Students hone their summer act

Rosette Gonzales

The music started, stopped, then started again. After practicing

their dance routine repeatedly, the students finally began to move

more in tempo.

"You're still a little off but that was better," said Gina Bishop,

a 21-year-old dance instructor who performed on Broadway as a child.

"Try it again."

For the next seven weeks, Bishop will help train 130 children and teens at show camp, a summer enrichment and performing arts camp, as

they rehearse and hone their dance, vocal and acting techniques in

preparation for their August performance of "Goosed: A Politically

Incorrect Musical Featuring the Nursery Rhymes of Mother Goose."

"Show camp for me is a wonderful thing," said Ona McDonald, 10.

"It's just something you can do when you're feeling blue. And I do

what I like to and that's dance."

Directors Darrell and Jenny Bishop started the camp in Burbank six

years ago.

An artistic family, the couple felt their son wasn't getting

enough exposure to the arts in school, so they decided to create an

outlet for children who felt their lives were lacking without the


"The kinds of kids we deal with, it's something they need,"

Darrell Bishop said. "They have to have it in their lives."

Show camp has grown in popularity each year, with many returning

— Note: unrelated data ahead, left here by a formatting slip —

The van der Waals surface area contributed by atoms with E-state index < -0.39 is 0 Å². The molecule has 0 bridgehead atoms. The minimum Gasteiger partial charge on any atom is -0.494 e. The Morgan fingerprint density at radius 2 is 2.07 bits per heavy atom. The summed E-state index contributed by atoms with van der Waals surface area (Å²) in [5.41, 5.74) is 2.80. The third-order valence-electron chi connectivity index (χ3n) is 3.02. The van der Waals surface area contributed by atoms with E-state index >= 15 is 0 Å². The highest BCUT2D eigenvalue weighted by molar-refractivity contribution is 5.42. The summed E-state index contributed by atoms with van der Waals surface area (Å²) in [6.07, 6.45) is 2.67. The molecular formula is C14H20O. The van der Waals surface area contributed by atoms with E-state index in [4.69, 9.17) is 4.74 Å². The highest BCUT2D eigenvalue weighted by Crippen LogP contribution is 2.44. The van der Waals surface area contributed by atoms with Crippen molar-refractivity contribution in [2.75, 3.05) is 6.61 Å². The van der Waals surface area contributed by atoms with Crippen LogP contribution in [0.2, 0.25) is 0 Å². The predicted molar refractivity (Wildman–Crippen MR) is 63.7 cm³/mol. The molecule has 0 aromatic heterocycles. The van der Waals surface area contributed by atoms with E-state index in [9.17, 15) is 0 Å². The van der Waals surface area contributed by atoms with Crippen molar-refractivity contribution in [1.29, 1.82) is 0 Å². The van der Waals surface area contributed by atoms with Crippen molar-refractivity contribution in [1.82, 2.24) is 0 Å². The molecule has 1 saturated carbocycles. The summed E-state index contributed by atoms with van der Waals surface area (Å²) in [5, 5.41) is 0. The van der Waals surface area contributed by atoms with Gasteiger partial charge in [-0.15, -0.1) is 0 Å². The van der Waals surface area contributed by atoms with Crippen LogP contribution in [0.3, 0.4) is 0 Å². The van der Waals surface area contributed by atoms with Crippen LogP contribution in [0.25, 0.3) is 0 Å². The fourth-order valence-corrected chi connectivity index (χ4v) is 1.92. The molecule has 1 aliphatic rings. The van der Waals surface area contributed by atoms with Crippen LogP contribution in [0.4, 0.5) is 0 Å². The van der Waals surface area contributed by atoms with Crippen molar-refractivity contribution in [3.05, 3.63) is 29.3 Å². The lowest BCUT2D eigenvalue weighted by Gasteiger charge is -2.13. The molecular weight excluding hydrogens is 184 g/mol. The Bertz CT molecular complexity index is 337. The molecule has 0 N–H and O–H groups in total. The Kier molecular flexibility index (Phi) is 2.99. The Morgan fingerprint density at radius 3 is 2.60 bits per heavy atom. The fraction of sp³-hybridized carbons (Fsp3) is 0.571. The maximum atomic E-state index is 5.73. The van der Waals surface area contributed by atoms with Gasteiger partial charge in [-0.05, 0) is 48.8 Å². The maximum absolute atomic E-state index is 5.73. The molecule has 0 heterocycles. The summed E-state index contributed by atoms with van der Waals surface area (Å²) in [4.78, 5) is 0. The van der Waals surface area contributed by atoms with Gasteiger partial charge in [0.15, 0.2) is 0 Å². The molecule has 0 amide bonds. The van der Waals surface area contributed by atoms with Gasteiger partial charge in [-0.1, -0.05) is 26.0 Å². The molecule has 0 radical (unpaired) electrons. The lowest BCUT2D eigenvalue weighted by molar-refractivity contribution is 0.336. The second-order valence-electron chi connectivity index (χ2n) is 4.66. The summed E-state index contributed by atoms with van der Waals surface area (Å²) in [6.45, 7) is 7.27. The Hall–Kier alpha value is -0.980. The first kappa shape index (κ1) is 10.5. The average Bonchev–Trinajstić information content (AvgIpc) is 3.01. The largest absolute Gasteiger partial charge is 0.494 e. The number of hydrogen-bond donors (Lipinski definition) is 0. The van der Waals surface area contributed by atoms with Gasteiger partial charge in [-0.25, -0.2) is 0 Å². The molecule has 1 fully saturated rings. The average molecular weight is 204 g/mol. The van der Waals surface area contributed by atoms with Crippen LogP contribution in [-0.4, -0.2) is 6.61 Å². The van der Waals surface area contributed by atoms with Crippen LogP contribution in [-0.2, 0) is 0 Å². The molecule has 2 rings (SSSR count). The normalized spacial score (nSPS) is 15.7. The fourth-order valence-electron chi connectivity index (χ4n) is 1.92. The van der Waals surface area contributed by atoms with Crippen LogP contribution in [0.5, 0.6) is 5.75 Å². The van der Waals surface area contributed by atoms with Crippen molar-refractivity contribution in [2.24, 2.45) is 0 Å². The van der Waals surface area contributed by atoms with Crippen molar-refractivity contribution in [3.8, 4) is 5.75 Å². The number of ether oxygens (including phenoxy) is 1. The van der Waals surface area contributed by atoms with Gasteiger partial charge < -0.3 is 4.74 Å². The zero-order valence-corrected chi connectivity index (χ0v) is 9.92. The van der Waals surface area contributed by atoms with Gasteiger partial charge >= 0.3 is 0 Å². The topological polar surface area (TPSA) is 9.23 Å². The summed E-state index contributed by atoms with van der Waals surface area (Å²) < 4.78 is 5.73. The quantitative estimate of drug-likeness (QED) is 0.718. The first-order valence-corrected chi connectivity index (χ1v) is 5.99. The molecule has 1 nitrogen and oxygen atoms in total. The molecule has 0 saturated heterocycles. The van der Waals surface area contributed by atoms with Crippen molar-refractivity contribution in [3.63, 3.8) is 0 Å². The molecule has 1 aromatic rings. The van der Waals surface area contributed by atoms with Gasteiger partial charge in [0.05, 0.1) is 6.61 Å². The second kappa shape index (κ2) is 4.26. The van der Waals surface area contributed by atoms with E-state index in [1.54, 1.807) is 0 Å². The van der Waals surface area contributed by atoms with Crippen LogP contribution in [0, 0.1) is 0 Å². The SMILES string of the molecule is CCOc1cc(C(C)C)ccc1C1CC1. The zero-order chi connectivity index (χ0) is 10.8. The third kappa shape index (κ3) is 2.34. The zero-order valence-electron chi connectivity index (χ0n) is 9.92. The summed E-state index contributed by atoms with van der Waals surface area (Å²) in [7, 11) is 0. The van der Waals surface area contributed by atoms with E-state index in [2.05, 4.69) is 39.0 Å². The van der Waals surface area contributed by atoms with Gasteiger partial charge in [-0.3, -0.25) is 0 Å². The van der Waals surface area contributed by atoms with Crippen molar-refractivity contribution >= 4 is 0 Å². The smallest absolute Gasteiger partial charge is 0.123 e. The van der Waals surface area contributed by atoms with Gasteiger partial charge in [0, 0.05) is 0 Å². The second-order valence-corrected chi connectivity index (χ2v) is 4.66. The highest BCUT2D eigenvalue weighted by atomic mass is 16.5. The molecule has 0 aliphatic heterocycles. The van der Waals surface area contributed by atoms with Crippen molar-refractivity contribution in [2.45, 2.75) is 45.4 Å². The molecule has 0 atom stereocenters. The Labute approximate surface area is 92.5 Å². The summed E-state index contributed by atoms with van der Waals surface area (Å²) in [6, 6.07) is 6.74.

Some of them have learned most of what they know about performing

arts through show camp.

"They taught me how to dance," said Caitlin Ary, 16. "Without them

I really wouldn't know how to sing, dance or act."

Starting next week, the camp will begin its morning and afternoon

enrichment classes in addition to continuing its performing arts

instruction. Students can create their curriculum by choosing the

classes they're interested in, including ballet, computers,

photography, comedy and many others.

The program gives them a chance to try their abilities at several

different art forms.

"In other schools you can only pick dance or drama ... ," said

Mohamed Yahoum, 18. "It's just a program where people have the

flexibility to do whatever they want."

Performing arts has also helped the students gain confidence.

"I've learned how to face my fears onstage," Alyssa Gonzales, 9,

said. "When I get onstage I know what I'm supposed to do."

Through her instruction, Gina Bishop has seen several students

grow both physically and emotionally at show camp. At show camp,

everyone is treated equally as an artist which gives the children a

sense of belonging, she said.

"This brings out a creative side in them that allows them to

express themselves," she said. "There are no boundaries here. They're

allowed to be whatever they want."

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